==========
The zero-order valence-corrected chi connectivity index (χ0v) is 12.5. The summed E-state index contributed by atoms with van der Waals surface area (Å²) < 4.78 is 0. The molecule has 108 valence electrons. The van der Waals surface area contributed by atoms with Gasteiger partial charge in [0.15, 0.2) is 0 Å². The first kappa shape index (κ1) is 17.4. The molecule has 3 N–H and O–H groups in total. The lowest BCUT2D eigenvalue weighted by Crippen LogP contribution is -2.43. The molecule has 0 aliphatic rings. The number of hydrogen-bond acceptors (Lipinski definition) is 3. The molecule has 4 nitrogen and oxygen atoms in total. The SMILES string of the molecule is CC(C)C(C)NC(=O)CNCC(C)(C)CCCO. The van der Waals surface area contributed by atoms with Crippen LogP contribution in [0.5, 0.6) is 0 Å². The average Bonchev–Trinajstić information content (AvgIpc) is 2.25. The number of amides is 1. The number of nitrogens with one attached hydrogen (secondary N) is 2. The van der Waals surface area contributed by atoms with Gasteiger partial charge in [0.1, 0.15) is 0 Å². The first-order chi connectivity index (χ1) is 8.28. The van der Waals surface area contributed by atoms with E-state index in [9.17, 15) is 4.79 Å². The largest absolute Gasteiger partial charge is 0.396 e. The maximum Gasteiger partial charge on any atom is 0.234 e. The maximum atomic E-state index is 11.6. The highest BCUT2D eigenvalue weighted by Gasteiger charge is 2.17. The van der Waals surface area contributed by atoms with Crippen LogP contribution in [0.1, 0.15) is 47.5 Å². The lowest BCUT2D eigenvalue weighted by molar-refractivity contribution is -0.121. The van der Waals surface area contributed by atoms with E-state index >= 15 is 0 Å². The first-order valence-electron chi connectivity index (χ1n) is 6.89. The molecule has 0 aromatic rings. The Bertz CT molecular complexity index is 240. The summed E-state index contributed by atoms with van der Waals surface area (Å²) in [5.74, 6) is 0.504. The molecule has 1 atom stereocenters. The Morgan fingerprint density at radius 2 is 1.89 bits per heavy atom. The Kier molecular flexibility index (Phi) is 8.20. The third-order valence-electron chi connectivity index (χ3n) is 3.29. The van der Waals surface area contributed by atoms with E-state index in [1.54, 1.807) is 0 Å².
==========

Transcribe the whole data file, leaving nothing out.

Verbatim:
The zero-order valence-corrected chi connectivity index (χ0v) is 12.5. The summed E-state index contributed by atoms with van der Waals surface area (Å²) < 4.78 is 0. The molecule has 108 valence electrons. The van der Waals surface area contributed by atoms with Gasteiger partial charge in [0.15, 0.2) is 0 Å². The first kappa shape index (κ1) is 17.4. The molecule has 3 N–H and O–H groups in total. The lowest BCUT2D eigenvalue weighted by Crippen LogP contribution is -2.43. The molecule has 0 aliphatic rings. The number of hydrogen-bond acceptors (Lipinski definition) is 3. The molecule has 4 nitrogen and oxygen atoms in total. The SMILES string of the molecule is CC(C)C(C)NC(=O)CNCC(C)(C)CCCO. The van der Waals surface area contributed by atoms with Crippen LogP contribution in [0.5, 0.6) is 0 Å². The average Bonchev–Trinajstić information content (AvgIpc) is 2.25. The number of amides is 1. The number of nitrogens with one attached hydrogen (secondary N) is 2. The van der Waals surface area contributed by atoms with Gasteiger partial charge in [0.1, 0.15) is 0 Å². The first-order chi connectivity index (χ1) is 8.28. The van der Waals surface area contributed by atoms with E-state index in [9.17, 15) is 4.79 Å². The largest absolute Gasteiger partial charge is 0.396 e. The maximum Gasteiger partial charge on any atom is 0.234 e. The maximum atomic E-state index is 11.6. The highest BCUT2D eigenvalue weighted by Gasteiger charge is 2.17. The van der Waals surface area contributed by atoms with Crippen LogP contribution in [0.1, 0.15) is 47.5 Å². The lowest BCUT2D eigenvalue weighted by molar-refractivity contribution is -0.121. The van der Waals surface area contributed by atoms with E-state index >= 15 is 0 Å². The first-order valence-electron chi connectivity index (χ1n) is 6.89. The molecule has 0 aromatic rings. The Bertz CT molecular complexity index is 240. The summed E-state index contributed by atoms with van der Waals surface area (Å²) in [5.74, 6) is 0.504. The molecule has 1 atom stereocenters. The Morgan fingerprint density at radius 2 is 1.89 bits per heavy atom. The Kier molecular flexibility index (Phi) is 8.20. The third-order valence-electron chi connectivity index (χ3n) is 3.29. The van der Waals surface area contributed by atoms with E-state index in [1.54, 1.807) is 0 Å².